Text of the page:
As the federal election draws near, a recent candidate forum has again highlighted the long-running housing crisis in First Nations communities.

Justice group Change the Record and housing group Everybody’s Home hosted the First Nations Housing Forum, attended by Labor, Greens and Social Alliance Party candidates for the QLD seat of Leichhardt – chosen for its high population of Aboriginal and Torres Strait Islander residents.

Party candidates were asked about their plans to address the chronic housing affordability crisis, lack of appropriate housing for First Nations peoples in Leichhardt and in Queensland, and what their parties propose to do differently.

According to census data, more than seven per cent of non-Indigenous people lived in overcrowded conditions. But the rate for First Nations people was 21.1 per cent despite making up just 3.3 per cent of the population.

Cheryl Axleby, chair of Change the Record, said that at least 8,500 new codesigned, culturally appropriate, climate resilient properties are needed in the next four years to address severe overcrowding and disadvantage.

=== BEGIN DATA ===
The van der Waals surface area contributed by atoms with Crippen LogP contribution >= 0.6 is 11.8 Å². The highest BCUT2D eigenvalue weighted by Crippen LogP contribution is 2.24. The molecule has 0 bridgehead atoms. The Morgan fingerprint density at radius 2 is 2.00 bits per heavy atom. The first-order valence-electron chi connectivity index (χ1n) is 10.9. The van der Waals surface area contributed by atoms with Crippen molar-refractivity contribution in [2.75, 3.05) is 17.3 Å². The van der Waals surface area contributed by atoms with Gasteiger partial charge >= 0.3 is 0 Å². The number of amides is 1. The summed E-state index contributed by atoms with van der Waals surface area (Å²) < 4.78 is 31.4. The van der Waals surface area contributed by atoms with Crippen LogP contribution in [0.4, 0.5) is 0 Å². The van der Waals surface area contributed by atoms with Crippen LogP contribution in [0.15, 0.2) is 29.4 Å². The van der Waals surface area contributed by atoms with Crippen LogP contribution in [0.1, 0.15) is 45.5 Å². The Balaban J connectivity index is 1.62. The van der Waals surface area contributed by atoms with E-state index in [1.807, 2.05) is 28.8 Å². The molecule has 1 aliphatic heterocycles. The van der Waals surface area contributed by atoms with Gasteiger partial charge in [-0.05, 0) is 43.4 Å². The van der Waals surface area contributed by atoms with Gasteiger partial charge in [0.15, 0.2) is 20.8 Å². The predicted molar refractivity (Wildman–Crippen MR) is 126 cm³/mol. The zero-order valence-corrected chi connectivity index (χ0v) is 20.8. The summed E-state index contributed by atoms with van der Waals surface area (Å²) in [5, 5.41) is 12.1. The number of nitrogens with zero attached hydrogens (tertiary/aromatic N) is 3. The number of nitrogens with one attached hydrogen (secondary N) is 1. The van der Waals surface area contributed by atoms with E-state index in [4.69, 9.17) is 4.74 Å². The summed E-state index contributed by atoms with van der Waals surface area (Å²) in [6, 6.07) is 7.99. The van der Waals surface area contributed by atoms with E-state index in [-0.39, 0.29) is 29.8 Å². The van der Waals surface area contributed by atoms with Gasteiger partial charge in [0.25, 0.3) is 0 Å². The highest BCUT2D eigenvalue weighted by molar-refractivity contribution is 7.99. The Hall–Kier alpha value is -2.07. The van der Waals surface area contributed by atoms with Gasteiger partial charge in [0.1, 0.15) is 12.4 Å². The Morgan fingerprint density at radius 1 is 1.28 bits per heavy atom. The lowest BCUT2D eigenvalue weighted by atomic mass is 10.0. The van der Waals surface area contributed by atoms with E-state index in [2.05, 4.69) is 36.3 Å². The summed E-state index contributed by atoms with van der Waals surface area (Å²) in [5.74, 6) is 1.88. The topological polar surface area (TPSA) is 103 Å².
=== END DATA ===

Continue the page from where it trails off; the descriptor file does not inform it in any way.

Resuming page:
“We also call for further funding to the states and territories to ensure existing public housing is retrofitted and properly maintained as the climate crisis worsens,” Axleby said.

The Aboriginal led justice coalition of of legal, health and family violence prevention experts also release four key demands to end inequality driving mob into poverty and prisons.

Change the Record is calling on the incoming government to fund affordable housing, social security and services for everyone, real action to end family violence, and justice, accountability and equality,

Cheryl Axleby, a proud Narungga woman told NIRS News, governments have the resources to reduce poverty, homelessness and inequality – if they want to.

Cheryl Axleby, Chair of Change the Record